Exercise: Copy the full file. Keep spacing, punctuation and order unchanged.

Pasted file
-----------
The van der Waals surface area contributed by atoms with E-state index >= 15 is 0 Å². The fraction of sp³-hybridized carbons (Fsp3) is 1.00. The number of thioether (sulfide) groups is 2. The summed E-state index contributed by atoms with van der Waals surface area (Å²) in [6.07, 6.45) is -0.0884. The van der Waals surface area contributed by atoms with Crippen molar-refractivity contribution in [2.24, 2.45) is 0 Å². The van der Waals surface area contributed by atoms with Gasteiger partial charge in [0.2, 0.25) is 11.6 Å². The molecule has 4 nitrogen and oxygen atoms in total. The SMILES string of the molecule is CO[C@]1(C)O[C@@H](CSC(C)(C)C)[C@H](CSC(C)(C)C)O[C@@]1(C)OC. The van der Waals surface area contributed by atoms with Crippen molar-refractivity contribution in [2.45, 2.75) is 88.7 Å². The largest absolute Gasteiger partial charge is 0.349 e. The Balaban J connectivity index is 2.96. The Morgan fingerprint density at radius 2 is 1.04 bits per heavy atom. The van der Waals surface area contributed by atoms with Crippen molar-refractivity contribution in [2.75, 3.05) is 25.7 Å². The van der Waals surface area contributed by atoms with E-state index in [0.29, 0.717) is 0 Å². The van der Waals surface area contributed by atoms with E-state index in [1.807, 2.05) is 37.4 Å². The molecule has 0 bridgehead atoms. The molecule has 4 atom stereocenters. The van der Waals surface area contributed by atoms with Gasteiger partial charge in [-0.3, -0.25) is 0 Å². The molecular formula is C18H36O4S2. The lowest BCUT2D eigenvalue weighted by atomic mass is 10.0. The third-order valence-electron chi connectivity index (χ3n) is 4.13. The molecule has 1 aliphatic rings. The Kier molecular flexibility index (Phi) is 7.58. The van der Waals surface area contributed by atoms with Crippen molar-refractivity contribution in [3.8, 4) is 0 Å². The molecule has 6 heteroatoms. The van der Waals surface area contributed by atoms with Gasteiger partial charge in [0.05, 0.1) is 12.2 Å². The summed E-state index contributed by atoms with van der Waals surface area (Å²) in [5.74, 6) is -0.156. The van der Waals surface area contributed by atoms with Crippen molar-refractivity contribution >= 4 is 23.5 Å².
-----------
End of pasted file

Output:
The van der Waals surface area contributed by atoms with E-state index >= 15 is 0 Å². The fraction of sp³-hybridized carbons (Fsp3) is 1.00. The number of thioether (sulfide) groups is 2. The summed E-state index contributed by atoms with van der Waals surface area (Å²) in [6.07, 6.45) is -0.0884. The van der Waals surface area contributed by atoms with Crippen molar-refractivity contribution in [2.24, 2.45) is 0 Å². The van der Waals surface area contributed by atoms with Gasteiger partial charge in [0.2, 0.25) is 11.6 Å². The molecule has 4 nitrogen and oxygen atoms in total. The SMILES string of the molecule is CO[C@]1(C)O[C@@H](CSC(C)(C)C)[C@H](CSC(C)(C)C)O[C@@]1(C)OC. The van der Waals surface area contributed by atoms with Crippen molar-refractivity contribution in [2.45, 2.75) is 88.7 Å². The largest absolute Gasteiger partial charge is 0.349 e. The Balaban J connectivity index is 2.96. The Morgan fingerprint density at radius 2 is 1.04 bits per heavy atom. The van der Waals surface area contributed by atoms with Crippen molar-refractivity contribution in [2.75, 3.05) is 25.7 Å². The van der Waals surface area contributed by atoms with E-state index in [0.29, 0.717) is 0 Å². The van der Waals surface area contributed by atoms with E-state index in [1.807, 2.05) is 37.4 Å². The molecule has 0 bridgehead atoms. The molecule has 4 atom stereocenters. The van der Waals surface area contributed by atoms with Gasteiger partial charge in [-0.3, -0.25) is 0 Å². The molecular formula is C18H36O4S2. The lowest BCUT2D eigenvalue weighted by atomic mass is 10.0. The third-order valence-electron chi connectivity index (χ3n) is 4.13. The molecule has 1 aliphatic rings. The Kier molecular flexibility index (Phi) is 7.58. The van der Waals surface area contributed by atoms with Crippen molar-refractivity contribution in [3.8, 4) is 0 Å². The molecule has 6 heteroatoms. The van der Waals surface area contributed by atoms with Gasteiger partial charge in [0.05, 0.1) is 12.2 Å². The summed E-state index contributed by atoms with van der Waals surface area (Å²) in [5.74, 6) is -0.156. The van der Waals surface area contributed by atoms with Crippen molar-refractivity contribution >= 4 is 23.5 Å².